Jonathan Demme called Bernardo Bertolucci’s “The Conformist,” which opened the Museum of Modern Art’s retrospective Dec. 15, “the most original film ever made. He’s what I aspire to and never reach.”
The retrospective gala also brought out Debra Winger, who said working with Bertolucci on “The Sheltering Sky” was simply life changing. “Any film that helps to transform your life is seminal. I never saw anything the same after that,” she said, accompanied by her son, Noah Hutton.
According to MoMA curator Jytte Jensen, the 70-year-old filmmaker “has come out of a very hard time health-wise. When I met him in Rome in February, he said, ‘I would like to walk into the cinema, but even if I have to roll myself in there I will come.'”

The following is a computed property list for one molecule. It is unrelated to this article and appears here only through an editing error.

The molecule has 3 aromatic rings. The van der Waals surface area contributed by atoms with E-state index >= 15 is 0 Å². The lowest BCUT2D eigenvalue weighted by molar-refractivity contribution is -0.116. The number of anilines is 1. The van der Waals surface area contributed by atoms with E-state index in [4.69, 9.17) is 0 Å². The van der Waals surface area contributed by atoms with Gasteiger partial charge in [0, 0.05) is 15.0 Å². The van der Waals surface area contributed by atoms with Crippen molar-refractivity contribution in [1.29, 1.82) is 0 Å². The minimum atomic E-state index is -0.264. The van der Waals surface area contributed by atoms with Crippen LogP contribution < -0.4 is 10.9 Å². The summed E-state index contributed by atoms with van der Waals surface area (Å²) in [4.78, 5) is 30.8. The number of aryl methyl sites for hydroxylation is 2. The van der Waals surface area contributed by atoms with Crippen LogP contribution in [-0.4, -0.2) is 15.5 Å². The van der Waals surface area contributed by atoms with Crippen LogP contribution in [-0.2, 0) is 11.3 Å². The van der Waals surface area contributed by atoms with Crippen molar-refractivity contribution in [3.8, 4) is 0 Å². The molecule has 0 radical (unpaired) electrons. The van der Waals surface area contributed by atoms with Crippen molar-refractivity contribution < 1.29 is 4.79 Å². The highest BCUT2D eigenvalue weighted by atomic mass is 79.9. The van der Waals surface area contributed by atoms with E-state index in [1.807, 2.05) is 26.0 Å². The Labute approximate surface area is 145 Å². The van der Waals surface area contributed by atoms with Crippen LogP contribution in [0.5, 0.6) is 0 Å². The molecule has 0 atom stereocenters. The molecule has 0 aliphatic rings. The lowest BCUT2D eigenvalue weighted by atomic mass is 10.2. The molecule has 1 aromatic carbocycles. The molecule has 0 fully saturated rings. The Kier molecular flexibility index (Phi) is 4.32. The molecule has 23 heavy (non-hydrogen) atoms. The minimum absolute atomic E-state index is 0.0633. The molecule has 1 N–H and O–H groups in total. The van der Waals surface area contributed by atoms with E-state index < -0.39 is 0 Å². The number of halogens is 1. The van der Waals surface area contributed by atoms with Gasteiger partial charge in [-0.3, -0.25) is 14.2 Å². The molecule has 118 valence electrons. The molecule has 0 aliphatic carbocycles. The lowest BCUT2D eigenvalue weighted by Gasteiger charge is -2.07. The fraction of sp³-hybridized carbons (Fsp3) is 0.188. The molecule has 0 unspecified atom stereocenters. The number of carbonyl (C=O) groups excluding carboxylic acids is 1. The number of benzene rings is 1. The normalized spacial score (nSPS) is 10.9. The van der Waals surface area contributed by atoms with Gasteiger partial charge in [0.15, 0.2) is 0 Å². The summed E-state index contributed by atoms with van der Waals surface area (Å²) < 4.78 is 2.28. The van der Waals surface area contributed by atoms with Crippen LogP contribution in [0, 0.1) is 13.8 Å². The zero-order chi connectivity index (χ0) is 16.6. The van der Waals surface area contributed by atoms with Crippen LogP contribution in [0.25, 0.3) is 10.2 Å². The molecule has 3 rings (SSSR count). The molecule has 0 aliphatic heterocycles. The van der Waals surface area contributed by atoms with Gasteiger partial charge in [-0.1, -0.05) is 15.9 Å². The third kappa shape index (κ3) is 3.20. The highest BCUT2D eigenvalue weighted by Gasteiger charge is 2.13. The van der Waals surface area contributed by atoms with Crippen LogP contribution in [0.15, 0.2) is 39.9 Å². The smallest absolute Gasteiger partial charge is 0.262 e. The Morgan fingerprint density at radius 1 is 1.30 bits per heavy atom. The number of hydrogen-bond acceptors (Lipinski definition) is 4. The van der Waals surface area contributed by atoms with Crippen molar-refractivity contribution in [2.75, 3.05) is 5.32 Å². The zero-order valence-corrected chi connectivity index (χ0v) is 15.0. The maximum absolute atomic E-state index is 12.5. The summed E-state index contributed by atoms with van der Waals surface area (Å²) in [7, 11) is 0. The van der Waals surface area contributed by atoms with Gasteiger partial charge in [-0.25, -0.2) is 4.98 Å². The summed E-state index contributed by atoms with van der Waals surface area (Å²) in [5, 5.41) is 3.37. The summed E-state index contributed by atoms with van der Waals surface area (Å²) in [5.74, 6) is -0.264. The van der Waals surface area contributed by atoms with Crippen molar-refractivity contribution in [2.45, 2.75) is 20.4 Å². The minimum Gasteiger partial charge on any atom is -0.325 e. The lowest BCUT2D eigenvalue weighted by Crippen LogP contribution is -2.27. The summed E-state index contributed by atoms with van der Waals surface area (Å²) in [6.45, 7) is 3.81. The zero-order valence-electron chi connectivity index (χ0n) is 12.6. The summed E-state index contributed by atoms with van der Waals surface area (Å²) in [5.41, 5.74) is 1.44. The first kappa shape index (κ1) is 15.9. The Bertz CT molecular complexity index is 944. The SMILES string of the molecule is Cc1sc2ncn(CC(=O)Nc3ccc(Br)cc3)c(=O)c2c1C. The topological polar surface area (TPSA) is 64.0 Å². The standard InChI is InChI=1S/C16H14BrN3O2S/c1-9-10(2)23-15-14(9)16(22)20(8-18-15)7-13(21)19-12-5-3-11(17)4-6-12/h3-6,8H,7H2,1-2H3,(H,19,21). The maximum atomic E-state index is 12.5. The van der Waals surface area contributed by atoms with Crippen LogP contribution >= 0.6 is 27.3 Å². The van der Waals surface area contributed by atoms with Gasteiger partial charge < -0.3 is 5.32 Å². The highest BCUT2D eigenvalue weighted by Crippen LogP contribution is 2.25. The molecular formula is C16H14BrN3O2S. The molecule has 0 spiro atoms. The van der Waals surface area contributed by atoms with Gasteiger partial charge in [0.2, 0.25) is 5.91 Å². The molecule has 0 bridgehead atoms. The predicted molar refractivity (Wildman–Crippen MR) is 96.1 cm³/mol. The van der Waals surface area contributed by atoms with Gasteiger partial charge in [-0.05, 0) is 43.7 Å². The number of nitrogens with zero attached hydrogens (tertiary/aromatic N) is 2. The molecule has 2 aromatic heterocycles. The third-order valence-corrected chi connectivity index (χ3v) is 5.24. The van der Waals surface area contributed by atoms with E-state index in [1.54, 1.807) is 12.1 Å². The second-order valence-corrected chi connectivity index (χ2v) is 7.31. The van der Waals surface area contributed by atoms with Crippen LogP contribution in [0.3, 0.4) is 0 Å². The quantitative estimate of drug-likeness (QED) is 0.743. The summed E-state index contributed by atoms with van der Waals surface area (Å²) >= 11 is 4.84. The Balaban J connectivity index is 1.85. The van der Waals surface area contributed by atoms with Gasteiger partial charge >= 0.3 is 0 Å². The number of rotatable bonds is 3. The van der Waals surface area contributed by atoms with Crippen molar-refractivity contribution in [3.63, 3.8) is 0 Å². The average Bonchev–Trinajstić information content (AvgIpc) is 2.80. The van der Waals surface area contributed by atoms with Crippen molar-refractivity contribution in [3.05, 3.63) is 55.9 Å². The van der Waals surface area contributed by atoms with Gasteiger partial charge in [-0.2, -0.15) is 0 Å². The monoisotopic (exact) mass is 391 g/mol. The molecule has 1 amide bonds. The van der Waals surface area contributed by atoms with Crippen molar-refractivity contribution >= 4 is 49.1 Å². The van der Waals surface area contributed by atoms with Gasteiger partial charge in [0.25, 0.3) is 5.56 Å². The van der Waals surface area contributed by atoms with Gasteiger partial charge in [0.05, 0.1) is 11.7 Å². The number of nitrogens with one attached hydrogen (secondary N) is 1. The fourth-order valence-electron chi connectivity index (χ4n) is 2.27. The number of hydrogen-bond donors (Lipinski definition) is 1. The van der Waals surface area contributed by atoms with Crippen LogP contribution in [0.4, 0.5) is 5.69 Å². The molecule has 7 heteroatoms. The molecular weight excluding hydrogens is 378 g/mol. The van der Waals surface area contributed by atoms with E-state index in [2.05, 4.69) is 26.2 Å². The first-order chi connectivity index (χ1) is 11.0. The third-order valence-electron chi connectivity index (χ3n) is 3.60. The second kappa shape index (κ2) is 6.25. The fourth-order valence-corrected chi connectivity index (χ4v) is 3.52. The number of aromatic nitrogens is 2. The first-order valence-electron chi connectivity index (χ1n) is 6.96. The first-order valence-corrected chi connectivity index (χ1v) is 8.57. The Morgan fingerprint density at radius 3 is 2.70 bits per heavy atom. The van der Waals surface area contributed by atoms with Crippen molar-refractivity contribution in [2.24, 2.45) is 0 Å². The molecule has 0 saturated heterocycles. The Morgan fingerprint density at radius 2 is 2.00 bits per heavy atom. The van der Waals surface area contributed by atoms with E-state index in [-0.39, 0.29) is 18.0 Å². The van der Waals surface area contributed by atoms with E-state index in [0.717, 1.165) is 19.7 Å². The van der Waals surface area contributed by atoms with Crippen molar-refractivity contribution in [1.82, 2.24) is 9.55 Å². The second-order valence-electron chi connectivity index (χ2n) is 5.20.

Bertolucci, pain-free after several back operations, made good on his promise and arrived at the Gotham event in a wheelchair. He’s been invigorated by the retrospective which, thanks to Cinecitta Luce and energy company eni, offers new prints of his 17 feature films.
“I change physically but something didn’t change, my passion for cinema. It’s still very hot,” Bertolucci told Variety. “Until a few months ago, I thought I was finished and wouldn’t do any more movies. I was looking for a quiet retirement, but no more. I will do a movie next summer. It’s a story of a coming of age of a 15-year-old boy in Rome today.”